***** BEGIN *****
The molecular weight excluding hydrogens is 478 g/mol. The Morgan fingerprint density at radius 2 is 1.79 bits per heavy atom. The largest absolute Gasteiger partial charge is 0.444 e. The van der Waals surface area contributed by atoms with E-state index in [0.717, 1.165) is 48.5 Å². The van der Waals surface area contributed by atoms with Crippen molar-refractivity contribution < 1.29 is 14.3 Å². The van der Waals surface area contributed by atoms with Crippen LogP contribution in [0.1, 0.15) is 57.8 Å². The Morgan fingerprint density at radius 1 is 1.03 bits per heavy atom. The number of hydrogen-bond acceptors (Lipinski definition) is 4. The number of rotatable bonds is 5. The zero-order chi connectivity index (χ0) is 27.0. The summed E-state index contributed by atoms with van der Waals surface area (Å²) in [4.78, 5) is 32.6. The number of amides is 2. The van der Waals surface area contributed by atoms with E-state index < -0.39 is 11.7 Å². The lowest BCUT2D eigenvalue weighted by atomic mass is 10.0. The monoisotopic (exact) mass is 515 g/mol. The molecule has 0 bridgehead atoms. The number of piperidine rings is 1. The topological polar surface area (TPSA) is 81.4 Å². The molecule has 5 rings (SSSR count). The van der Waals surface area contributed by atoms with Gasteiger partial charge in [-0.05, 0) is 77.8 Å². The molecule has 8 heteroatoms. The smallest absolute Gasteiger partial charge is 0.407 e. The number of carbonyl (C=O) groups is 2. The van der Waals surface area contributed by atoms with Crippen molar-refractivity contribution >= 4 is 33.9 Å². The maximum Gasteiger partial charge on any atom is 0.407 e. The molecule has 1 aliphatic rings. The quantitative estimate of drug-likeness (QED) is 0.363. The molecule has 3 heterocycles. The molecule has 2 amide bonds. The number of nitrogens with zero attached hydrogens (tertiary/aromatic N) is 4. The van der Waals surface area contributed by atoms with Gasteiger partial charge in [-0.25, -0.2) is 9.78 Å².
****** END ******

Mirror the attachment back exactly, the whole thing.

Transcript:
The molecular weight excluding hydrogens is 478 g/mol. The Morgan fingerprint density at radius 2 is 1.79 bits per heavy atom. The largest absolute Gasteiger partial charge is 0.444 e. The van der Waals surface area contributed by atoms with E-state index in [0.717, 1.165) is 48.5 Å². The van der Waals surface area contributed by atoms with Crippen molar-refractivity contribution < 1.29 is 14.3 Å². The van der Waals surface area contributed by atoms with Crippen LogP contribution in [0.1, 0.15) is 57.8 Å². The Morgan fingerprint density at radius 1 is 1.03 bits per heavy atom. The number of hydrogen-bond acceptors (Lipinski definition) is 4. The number of rotatable bonds is 5. The zero-order chi connectivity index (χ0) is 27.0. The summed E-state index contributed by atoms with van der Waals surface area (Å²) in [4.78, 5) is 32.6. The number of amides is 2. The van der Waals surface area contributed by atoms with E-state index < -0.39 is 11.7 Å². The lowest BCUT2D eigenvalue weighted by atomic mass is 10.0. The monoisotopic (exact) mass is 515 g/mol. The molecule has 0 bridgehead atoms. The number of piperidine rings is 1. The topological polar surface area (TPSA) is 81.4 Å². The molecule has 5 rings (SSSR count). The van der Waals surface area contributed by atoms with Gasteiger partial charge in [-0.05, 0) is 77.8 Å². The molecule has 8 heteroatoms. The smallest absolute Gasteiger partial charge is 0.407 e. The number of carbonyl (C=O) groups is 2. The van der Waals surface area contributed by atoms with Crippen molar-refractivity contribution >= 4 is 33.9 Å². The maximum Gasteiger partial charge on any atom is 0.407 e. The molecule has 1 aliphatic rings. The quantitative estimate of drug-likeness (QED) is 0.363. The molecule has 3 heterocycles. The molecule has 2 amide bonds. The number of nitrogens with zero attached hydrogens (tertiary/aromatic N) is 4. The van der Waals surface area contributed by atoms with Gasteiger partial charge in [-0.25, -0.2) is 9.78 Å².